United States District Court, S.D. Illinois
PATTSY S. PELATE, Petitioner,
UNITED STATES OF AMERICA, Respondent.
MEMORANDUM AND ORDER
PHIL GILBERT DISTRICT JUDGE
matter comes before the Court on petitioner Pattsy S.
Pelate's Motion (Doc. 1) to Vacate, Set Aside or Correct
her sentence pursuant to 28 U.S.C. § 2255. For the
following reasons, the Court denies petitioner's motion.
October 24, 2013, petitioner entered a guilty plea to one
count of conspiracy to manufacture methamphetamine pursuant
to a plea agreement. USA v. Pelate, 13-cr-40066,
Docs. 49 & 52. She was sentenced on February 13, 2014, to
the Bureau of Prisons for a term of 84 months, supervised
release for a term of four years, and a fine of $20.00.
Id. at Doc. 69.
Court must grant a § 2255 motion when a defendant's
“sentence was imposed in violation of the Constitution
or laws of the United States.” 28 U.S.C. § 2255.
However, “[h]abeas corpus relief under 28 U.S.C. §
2255 is reserved for extraordinary situations.”
Prewitt v. United States, 83 F.3d 812, 816 (7th Cir.
1996). “Relief under § 2255 is available only for
errors of constitutional or jurisdictional magnitude, or
where the error represents a fundamental defect which
inherently results in a complete miscarriage of
justice.” Kelly v. United States, 29 F.3d
1107, 1112 (7th Cir. 1994) (quotations omitted). It is proper
to deny a § 2255 motion without an evidentiary hearing
if “the motion and the files and records of the case
conclusively demonstrate that the prisoner is entitled to no
relief.” 28 U.S.C. § 2255(b); see Sandoval v.
United States, 574 F.3d 847, 850 (7th Cir. 2009). An
evidentiary hearing was not conducted as the record
demonstrated that the petitioner is not entitled to relief.
defendant may waive her right to collaterally attack her
sentence under § 2255 and the Court notes that the
petitioner's plea agreement contains such a waiver.
Jones v. U.S., 167 F.3d 1142, 1144-45 (7th Cir.
1999). The Court will uphold and enforce a collateral attack
waiver unless the plea agreement was involuntary, the
sentence exceeded the statutory maximum sentence, or the
defendant received ineffective assistance of counsel in
connection with negotiating the plea agreement. Id.;
see Keller v. U.S., 657 F.3d 675, 681 (7th Cir.
“[t]o bar collateral review, the plea agreement must
clearly state that the defendant waives his right to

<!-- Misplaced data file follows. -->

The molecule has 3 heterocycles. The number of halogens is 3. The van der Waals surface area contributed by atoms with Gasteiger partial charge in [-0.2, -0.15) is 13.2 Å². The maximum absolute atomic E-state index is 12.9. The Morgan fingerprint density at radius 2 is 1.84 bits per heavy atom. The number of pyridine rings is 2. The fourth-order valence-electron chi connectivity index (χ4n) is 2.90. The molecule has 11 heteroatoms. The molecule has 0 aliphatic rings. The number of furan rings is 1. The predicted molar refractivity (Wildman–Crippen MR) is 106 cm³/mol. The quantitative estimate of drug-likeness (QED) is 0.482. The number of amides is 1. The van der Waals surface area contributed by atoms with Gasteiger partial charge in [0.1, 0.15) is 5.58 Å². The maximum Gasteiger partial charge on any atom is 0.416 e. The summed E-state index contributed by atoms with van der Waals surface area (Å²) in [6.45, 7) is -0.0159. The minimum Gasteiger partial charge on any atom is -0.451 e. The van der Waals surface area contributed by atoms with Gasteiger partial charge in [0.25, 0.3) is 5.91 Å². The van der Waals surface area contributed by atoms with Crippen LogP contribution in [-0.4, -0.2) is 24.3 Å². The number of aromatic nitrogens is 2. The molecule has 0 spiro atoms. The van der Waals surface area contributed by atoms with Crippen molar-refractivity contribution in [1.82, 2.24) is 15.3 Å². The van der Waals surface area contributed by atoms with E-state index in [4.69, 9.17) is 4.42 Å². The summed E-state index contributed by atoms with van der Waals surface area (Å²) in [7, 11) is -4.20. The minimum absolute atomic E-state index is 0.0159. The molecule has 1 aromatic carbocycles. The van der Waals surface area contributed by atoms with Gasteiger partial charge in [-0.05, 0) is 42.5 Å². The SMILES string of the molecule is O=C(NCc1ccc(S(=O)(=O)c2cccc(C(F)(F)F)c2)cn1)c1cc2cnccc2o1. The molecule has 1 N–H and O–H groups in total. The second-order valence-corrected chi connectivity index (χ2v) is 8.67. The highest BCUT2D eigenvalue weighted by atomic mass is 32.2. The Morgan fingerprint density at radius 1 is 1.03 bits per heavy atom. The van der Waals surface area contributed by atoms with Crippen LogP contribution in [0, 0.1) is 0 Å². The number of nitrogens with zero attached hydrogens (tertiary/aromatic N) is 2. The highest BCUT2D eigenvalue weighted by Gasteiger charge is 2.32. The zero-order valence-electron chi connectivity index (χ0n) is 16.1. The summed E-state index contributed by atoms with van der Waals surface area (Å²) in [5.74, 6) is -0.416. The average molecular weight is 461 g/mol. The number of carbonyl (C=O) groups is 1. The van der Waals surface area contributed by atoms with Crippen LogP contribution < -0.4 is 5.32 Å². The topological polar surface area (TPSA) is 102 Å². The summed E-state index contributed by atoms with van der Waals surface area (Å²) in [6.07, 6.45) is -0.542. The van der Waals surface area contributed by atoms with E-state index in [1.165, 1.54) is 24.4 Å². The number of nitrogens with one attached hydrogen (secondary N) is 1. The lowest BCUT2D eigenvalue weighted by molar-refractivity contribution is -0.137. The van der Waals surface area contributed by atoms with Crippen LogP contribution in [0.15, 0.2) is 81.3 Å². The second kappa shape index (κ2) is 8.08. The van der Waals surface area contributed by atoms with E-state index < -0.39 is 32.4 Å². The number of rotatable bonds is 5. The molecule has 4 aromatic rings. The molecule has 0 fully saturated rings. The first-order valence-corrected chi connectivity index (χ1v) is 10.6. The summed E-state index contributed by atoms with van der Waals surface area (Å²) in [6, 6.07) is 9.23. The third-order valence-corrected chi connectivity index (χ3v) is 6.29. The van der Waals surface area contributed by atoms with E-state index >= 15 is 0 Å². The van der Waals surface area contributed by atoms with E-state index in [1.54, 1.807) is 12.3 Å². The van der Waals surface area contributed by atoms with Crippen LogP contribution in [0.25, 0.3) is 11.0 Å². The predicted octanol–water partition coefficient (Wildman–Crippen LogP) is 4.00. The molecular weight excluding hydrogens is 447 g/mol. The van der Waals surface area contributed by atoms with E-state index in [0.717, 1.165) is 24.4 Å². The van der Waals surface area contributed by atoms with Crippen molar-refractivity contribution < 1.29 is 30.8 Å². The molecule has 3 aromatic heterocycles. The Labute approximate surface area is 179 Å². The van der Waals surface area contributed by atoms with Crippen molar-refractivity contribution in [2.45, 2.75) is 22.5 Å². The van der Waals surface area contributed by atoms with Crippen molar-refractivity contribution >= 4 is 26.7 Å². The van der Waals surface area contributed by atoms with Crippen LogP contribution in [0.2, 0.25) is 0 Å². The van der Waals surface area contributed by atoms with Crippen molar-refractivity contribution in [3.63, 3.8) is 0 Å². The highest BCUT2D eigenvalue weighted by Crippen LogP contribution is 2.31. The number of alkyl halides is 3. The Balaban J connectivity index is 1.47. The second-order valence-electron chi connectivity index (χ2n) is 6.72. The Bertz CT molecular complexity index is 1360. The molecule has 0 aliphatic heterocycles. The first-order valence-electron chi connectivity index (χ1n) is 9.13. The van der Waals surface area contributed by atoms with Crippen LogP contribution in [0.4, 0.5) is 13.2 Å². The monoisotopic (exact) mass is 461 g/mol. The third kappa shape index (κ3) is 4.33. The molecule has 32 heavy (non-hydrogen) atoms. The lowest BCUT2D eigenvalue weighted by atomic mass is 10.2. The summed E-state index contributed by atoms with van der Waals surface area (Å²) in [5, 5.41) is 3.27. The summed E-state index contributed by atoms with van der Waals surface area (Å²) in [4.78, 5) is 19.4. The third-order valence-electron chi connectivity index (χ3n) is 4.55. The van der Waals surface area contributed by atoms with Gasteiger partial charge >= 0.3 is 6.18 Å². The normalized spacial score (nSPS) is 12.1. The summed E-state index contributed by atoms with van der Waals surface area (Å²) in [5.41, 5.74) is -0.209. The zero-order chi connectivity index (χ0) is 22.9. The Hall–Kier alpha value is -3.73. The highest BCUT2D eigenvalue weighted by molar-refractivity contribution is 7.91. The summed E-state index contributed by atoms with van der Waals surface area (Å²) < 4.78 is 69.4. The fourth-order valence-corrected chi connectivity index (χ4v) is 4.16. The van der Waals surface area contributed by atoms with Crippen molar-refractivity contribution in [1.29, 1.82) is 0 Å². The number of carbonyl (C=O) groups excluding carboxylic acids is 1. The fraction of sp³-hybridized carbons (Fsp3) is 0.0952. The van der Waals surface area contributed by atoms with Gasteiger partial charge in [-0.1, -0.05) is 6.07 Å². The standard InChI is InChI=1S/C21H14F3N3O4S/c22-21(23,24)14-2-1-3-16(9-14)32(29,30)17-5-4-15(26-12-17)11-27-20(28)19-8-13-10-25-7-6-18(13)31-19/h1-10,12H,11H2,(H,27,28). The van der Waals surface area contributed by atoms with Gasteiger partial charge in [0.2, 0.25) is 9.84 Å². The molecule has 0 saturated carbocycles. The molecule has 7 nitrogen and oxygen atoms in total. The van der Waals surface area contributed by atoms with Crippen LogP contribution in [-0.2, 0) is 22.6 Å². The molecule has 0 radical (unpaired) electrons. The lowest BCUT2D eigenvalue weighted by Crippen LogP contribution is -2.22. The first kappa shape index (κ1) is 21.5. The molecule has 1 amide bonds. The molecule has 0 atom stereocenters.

collaterally attack his conviction or sentence in
addition to waiving his right to a direct appeal.”
Keller v. United States, 657 F.3d 675, 681 (7th Cir.
2011)(italic in original).
plea agreement contains the following provisions:
2. The Defendant is aware that Title 18, Title 28, and other
provisions of the United States Code afford every defendant
limited rights to contest a conviction and/or sentence
through appeal or collateral attack. However, in exchange for
the recommendations and concessions made by the United States
in this plea agreement, the Defendant knowingly and
voluntarily waives his right to contest any aspect of his
conviction and sentence that could be contested under Title
18 or Title 28, or under any other provision of federal law,
except that if the sentence imposed is in excess of the
Sentencing Guidelines as determined by the Court (or any
applicable statutory minimum, whichever is greater), the
Defendant reserves the right to appeal the reasonableness of
the sentence. The Defendant acknowledges that in the event
such an appeal is taken, the Government reserves the right to
fully and completely defend the sentence imposed, including
any and all factual and legal findings supporting the
sentence, even if the sentence imposed is more severe than
that recommended by the Government.
3. Defendant's waiver of his right to appeal or bring
collateral challenges shall not apply to: 1) any subsequent
change in the interpretation of the law by the United States
Supreme Court or the United States Court of Appeals for the
Seventh Circuit that is declared retroactive by those Courts
and that renders the defendant actually innocent of the
charges covered herein; and 2) appeals based upon Sentencing
Guideline amendments that are made retroactive by the United
States Sentencing Commission (see U.S. S. G. § 1 B
1.10). The Government reserves the right to oppose such
claims for relief.
USA v. Pelate, 13-cr-40066, Doc. 53, paragraphs 2
plea agreement indicates that she waived her collateral
attack rights in addition to waiving her right to a direct
appeal. Further, the petitioner does not allege that her
sentence was imposed in excess of the Sentencing Guidelines
or that there has been any subsequent change in the
alleges three grounds for her § 2255 motion. First, she
alleges that she is entitled to Rule 35 reduction. Second,
she alleges that the amount of pseudoephedrine attributed to her
for sentencing was in excess of what she actually had
possession of and that the, “log got